It’s been an exhausting couple of weeks in New Orleans, for sure, and we didn’t get the damage that our neighbors south of us received. But that doesn’t mean there aren’t still some post hurricane tips that newer residents, and maybe even a native, might need to know about.
Make that claim
One of the best pieces of information we got after the storm came from Insurance Commissioner Jim Donelon. Did you know that your named storm deductible applies to the entire hurricane season? We didn’t! Even if you received only minor damages that won’t exceed your deductible, it’s important to make that claim. We’re only halfway through the season. If by some bad luck we end up with another storm causing damage, you’ll be ahead of the deductible game.
Afraid your rates will go up with a claim? Nope. The commissioner said that insurers have to apply to the state for across-the-board rates increases.
Review your insurance coverage
There have definitely been some surprises at how high that named storm deductible works out to be. Now is the time to review your policy with your agent and make any tweaks that can help you avoid sticker shock next year.
Restock your hurricane supplies
If you stayed for those brutal days of no air conditioning, cell service, or internet, you probably have a list of things you wish you had considered adding to your supplies. I don’t think anyone had enough water or ice and 3 days of food wasn’t nearly enough when stores took longer than that to reopen (not through any fault of theirs!). Did you need a second propane tank for the grill? A solar charger? More gas cans for a generator? A stockpile of batteries for flashlights?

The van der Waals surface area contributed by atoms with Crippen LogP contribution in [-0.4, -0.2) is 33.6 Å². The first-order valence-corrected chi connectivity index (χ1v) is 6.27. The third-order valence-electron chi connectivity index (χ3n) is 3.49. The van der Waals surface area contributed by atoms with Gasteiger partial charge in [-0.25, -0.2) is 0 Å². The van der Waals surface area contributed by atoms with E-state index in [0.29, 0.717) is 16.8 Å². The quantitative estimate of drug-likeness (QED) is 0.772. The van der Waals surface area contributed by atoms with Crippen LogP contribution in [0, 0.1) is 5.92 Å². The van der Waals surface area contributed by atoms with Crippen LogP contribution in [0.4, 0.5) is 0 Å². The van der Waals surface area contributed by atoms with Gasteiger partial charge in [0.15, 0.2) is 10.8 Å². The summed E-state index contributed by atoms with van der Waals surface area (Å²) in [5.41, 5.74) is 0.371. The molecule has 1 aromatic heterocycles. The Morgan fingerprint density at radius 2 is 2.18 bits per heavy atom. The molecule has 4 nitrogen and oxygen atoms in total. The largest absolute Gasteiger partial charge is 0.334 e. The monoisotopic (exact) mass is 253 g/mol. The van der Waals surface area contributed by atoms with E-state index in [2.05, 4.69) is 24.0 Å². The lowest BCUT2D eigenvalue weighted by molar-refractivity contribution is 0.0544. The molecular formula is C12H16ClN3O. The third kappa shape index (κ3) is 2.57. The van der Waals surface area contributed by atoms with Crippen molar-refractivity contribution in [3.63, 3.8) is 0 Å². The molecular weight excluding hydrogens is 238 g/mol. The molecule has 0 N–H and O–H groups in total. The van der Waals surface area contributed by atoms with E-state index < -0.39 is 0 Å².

Hire reputable contractors
We all know that after a storm is a prime time for predators out to bilk people out of money. Taking money without doing any work or doing shoddy work is their way of life.
Find someone local, reputable, licensed, and insured. Get quotes for all jobs in writing, too. We’ve already seen a couple of folks get scammed by tree companies that didn’t provide a quote and then presented bills of over $100,000 for tree cutting and removal. There’s certainly some bad juju waiting for those people.
Ask your friends, your neighbors, or your agent for their recommendations of contractors they have had good experiences with.
Hurricane recovery is never fun, but we’ve watched the majority of the people in our city get right to work, taking care of each other, feeding their neighborhoods, and being fantastic citizens. Just another reason we are proud to call New Orleans home.